The Burge: ApocLypse
When the L train shuts down for 15 months, Williamsburg tears itself apart, devolving into even more of a dystopia than it already is. Inspired by The Purge, de Blasio rules that once a year, everything is legal. It’s like a Saturday night at Union Pool, but for 12 hours instead of 11.
In a famous post-credits sequence, masked residents of Ridgewood and Bushwick lower their weapons and slink home after learning that The Burge does not apply to “East Williamsburg.”
A couple visits their friends’ new apartment, where every room is higher-ceilinged than the last, bringing their envy to a boil. Upon seeing a washer/dryer gleaming beneath a skylight, and hearing the words “rent” and “controlled” in that order, the man snaps.
“Well,” he says, “I guess we have to kill you now.” And they do, with a poker from the fully functional (?!) fireplace.
Afterward, the couple burns the bodies and tries to assume their friends’ identities—only to fail when they can’t figure out what these people do for a living that pays so well. “I’m like, a consultant!” the woman shouts as she’s stuffed into the back of a squad car. “I—I do finance stuff!”
Waiting in line for five hours at famed pizza place Lucali, a group of Brooklynites are driven mad by hunger and resort to eating each other. “I heard Beyonce loves this place,” one says, taking a big bite out of her friend’s thigh. “Ya, and it’s BYOB,” another says, knocking his pal out with a merlot bottle and sticking a fork in his rump. “Plus it’s totally unpretentious,” another says without irony, before devouring someone in a third, different way.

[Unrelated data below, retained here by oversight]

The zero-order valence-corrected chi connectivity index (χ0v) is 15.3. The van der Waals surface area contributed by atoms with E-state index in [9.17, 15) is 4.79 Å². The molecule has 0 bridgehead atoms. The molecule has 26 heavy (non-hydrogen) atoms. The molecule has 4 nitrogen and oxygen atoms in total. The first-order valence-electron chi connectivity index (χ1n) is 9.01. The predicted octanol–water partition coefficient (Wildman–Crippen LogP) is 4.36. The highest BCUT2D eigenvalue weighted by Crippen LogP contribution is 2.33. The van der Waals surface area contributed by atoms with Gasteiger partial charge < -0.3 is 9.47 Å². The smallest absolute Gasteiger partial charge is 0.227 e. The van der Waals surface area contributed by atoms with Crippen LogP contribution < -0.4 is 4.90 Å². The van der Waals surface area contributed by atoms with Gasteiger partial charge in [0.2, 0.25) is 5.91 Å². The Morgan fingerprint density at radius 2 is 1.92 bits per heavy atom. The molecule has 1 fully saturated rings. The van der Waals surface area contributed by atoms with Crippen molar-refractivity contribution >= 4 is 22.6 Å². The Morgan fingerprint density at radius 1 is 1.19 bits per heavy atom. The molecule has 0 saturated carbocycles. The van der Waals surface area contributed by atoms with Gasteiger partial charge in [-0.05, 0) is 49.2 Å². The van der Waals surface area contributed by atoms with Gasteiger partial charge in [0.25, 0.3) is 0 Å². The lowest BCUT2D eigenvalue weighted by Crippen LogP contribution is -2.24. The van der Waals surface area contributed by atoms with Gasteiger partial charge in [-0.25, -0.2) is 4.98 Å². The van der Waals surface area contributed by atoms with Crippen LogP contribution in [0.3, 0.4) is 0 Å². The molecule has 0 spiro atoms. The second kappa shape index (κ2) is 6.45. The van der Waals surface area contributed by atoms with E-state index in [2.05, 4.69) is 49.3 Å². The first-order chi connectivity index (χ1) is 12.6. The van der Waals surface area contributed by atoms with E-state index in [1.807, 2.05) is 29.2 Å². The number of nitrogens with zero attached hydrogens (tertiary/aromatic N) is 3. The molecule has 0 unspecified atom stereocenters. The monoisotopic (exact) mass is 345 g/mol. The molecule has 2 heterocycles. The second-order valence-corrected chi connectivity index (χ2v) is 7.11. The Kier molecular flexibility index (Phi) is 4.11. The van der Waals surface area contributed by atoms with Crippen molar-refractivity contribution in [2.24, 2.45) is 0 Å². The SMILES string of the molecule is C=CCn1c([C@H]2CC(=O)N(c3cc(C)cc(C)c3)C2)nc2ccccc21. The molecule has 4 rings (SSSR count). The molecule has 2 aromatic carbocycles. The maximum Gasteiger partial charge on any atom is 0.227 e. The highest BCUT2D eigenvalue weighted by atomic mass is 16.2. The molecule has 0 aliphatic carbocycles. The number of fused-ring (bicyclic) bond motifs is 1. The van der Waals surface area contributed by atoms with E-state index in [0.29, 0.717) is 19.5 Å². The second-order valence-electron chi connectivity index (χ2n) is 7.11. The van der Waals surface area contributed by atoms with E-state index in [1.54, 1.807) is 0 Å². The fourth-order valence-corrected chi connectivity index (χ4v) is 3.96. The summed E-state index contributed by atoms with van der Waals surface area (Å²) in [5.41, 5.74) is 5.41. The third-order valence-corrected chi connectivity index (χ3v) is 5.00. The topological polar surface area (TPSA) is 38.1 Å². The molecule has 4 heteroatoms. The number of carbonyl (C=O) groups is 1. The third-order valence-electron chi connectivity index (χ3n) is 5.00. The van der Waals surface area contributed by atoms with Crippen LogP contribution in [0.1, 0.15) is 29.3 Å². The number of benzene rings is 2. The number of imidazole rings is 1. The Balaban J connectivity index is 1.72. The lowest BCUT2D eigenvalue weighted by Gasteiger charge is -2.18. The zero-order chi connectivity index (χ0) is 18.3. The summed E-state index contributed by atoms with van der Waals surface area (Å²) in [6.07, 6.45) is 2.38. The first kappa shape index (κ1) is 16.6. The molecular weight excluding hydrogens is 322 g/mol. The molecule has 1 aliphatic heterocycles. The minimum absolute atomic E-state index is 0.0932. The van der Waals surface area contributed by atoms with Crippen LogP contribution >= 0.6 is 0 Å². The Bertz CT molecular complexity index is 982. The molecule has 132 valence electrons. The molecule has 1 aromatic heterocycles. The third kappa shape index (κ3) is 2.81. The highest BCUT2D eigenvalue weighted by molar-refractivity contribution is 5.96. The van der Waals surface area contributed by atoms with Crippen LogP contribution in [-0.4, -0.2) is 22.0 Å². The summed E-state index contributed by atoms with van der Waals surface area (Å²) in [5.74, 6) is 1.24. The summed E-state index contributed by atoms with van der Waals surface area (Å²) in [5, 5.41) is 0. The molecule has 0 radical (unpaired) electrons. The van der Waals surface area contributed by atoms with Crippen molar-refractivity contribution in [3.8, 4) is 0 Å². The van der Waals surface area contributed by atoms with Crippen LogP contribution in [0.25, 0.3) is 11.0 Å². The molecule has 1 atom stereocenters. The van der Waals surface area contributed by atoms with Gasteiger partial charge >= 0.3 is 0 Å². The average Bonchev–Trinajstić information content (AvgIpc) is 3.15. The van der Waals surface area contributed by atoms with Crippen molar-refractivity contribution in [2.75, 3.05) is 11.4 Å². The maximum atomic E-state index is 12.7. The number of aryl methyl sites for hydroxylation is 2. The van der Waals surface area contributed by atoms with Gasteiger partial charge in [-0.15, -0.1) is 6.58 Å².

Dial F for Fright
An F train gets stuck underground for 90 minutes; the A/C is broken, the doors won’t open, and it’s showtime, folks. “We’ll be moving shortly,” the conductor says. With the same inflection: “We’ll be moving shortly.” Then: “We’ll be moving sh… sh… Shhhhhhh…” But there’s no one in the little conductor booth.
Convinced that the conductor could be any of them, and enraged that they’re going to miss trivia/tai chi/D&D (again), all but one of the passengers kill each other with their bare hands, because it’s more personal that way.
In the coda, the lone survivor moves to the Catskills.
A spectral building Super torments tenants with incoherent text messages, rampant gaslighting, and “quick fixes” that flood the apartment with terror! Also water.
Though no one ever sees the titular Ghost Super, night-cam footage shows a shadowy, lumbering figure scrawling Aramaic notes in the foyer before returning to his crawl space in the basement.
Ghost Super II: Murder Super
In this poorly received sequel, the super gets really fed up with people calling him Ghost Super and resolves to make his presence felt by offing everyone in the building—starting with that guy who’s always getting locked out on the roof. After a couple half-assed stabs, though, he fails to follow through.
I Am Single
A socially lethal virus infects nearly everyone in New York, brainwashing them into moving to Jersey to start families. (Shudder.) The city empties out but for one man and his dog, who roam its barren streets looking really tough and cool, like Will Smith in I Am Legend, with the messenger bag and everything.
In the second act, the man realizes that this is his idealized version of New York—he no longer has roommates, there are no lines outside the Bell House, and no one ever asks him for swipes.
Later, the man starves to death because there are no more delivery guys.
The dog is adopted by a nice young family in Jersey.